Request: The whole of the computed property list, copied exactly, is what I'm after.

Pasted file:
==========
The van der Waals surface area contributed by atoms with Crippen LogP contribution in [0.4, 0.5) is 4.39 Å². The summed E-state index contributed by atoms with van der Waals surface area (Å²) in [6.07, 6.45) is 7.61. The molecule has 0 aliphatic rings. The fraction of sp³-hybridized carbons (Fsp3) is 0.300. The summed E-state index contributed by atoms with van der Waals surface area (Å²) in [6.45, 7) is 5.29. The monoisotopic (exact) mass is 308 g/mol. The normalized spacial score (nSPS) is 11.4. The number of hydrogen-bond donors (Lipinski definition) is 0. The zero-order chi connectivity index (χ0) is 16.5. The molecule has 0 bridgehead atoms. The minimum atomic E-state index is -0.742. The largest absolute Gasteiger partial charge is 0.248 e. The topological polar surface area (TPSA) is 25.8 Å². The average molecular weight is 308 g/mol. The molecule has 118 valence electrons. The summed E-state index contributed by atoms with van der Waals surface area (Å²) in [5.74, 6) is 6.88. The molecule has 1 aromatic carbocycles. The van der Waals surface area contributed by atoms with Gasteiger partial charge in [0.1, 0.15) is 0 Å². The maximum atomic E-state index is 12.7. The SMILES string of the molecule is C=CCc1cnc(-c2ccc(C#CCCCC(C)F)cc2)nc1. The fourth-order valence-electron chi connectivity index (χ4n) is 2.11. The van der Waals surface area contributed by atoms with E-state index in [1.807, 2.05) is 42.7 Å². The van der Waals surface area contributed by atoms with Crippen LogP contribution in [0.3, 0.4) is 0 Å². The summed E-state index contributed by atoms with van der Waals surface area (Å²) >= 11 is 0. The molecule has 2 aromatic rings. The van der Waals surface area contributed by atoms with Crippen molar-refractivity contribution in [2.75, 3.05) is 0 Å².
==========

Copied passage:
The van der Waals surface area contributed by atoms with Crippen LogP contribution in [0.4, 0.5) is 4.39 Å². The summed E-state index contributed by atoms with van der Waals surface area (Å²) in [6.07, 6.45) is 7.61. The molecule has 0 aliphatic rings. The fraction of sp³-hybridized carbons (Fsp3) is 0.300. The summed E-state index contributed by atoms with van der Waals surface area (Å²) in [6.45, 7) is 5.29. The monoisotopic (exact) mass is 308 g/mol. The normalized spacial score (nSPS) is 11.4. The number of hydrogen-bond donors (Lipinski definition) is 0. The zero-order chi connectivity index (χ0) is 16.5. The molecule has 0 bridgehead atoms. The minimum atomic E-state index is -0.742. The largest absolute Gasteiger partial charge is 0.248 e. The topological polar surface area (TPSA) is 25.8 Å². The average molecular weight is 308 g/mol. The molecule has 118 valence electrons. The summed E-state index contributed by atoms with van der Waals surface area (Å²) in [5.74, 6) is 6.88. The molecule has 1 aromatic carbocycles. The van der Waals surface area contributed by atoms with Gasteiger partial charge in [0.1, 0.15) is 0 Å². The maximum atomic E-state index is 12.7. The SMILES string of the molecule is C=CCc1cnc(-c2ccc(C#CCCCC(C)F)cc2)nc1. The fourth-order valence-electron chi connectivity index (χ4n) is 2.11. The van der Waals surface area contributed by atoms with E-state index in [1.807, 2.05) is 42.7 Å². The van der Waals surface area contributed by atoms with Crippen LogP contribution in [0.3, 0.4) is 0 Å². The summed E-state index contributed by atoms with van der Waals surface area (Å²) >= 11 is 0. The molecule has 2 aromatic rings. The van der Waals surface area contributed by atoms with Crippen molar-refractivity contribution in [2.75, 3.05) is 0 Å².